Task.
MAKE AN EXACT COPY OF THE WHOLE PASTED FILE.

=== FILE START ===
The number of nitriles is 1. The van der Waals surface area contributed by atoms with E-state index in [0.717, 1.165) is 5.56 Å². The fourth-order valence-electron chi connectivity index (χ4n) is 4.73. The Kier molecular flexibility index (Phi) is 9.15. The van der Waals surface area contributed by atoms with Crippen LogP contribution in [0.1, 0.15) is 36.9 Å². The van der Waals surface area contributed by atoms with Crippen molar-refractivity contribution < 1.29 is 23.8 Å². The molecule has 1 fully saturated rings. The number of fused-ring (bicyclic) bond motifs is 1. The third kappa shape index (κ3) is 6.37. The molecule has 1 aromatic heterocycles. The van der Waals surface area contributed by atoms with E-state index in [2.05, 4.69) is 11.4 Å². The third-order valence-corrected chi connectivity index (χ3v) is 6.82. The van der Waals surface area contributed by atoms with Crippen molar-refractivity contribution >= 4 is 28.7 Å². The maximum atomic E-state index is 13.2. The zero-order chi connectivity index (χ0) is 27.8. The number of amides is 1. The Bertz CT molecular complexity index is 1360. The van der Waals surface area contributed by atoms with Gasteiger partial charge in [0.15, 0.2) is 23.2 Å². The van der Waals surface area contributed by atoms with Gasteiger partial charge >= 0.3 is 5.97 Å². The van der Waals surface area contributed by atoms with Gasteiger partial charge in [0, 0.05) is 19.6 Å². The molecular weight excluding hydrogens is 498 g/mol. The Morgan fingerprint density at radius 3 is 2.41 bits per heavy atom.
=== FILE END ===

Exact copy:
The number of nitriles is 1. The van der Waals surface area contributed by atoms with E-state index in [0.717, 1.165) is 5.56 Å². The fourth-order valence-electron chi connectivity index (χ4n) is 4.73. The Kier molecular flexibility index (Phi) is 9.15. The van der Waals surface area contributed by atoms with Crippen LogP contribution in [0.1, 0.15) is 36.9 Å². The van der Waals surface area contributed by atoms with Crippen molar-refractivity contribution < 1.29 is 23.8 Å². The molecule has 1 fully saturated rings. The number of fused-ring (bicyclic) bond motifs is 1. The third kappa shape index (κ3) is 6.37. The molecule has 1 aromatic heterocycles. The van der Waals surface area contributed by atoms with E-state index in [2.05, 4.69) is 11.4 Å². The third-order valence-corrected chi connectivity index (χ3v) is 6.82. The van der Waals surface area contributed by atoms with Crippen molar-refractivity contribution >= 4 is 28.7 Å². The maximum atomic E-state index is 13.2. The zero-order chi connectivity index (χ0) is 27.8. The number of amides is 1. The Bertz CT molecular complexity index is 1360. The van der Waals surface area contributed by atoms with Gasteiger partial charge in [0.15, 0.2) is 23.2 Å². The van der Waals surface area contributed by atoms with Gasteiger partial charge >= 0.3 is 5.97 Å². The van der Waals surface area contributed by atoms with Gasteiger partial charge in [0, 0.05) is 19.6 Å². The molecular weight excluding hydrogens is 498 g/mol. The Morgan fingerprint density at radius 3 is 2.41 bits per heavy atom.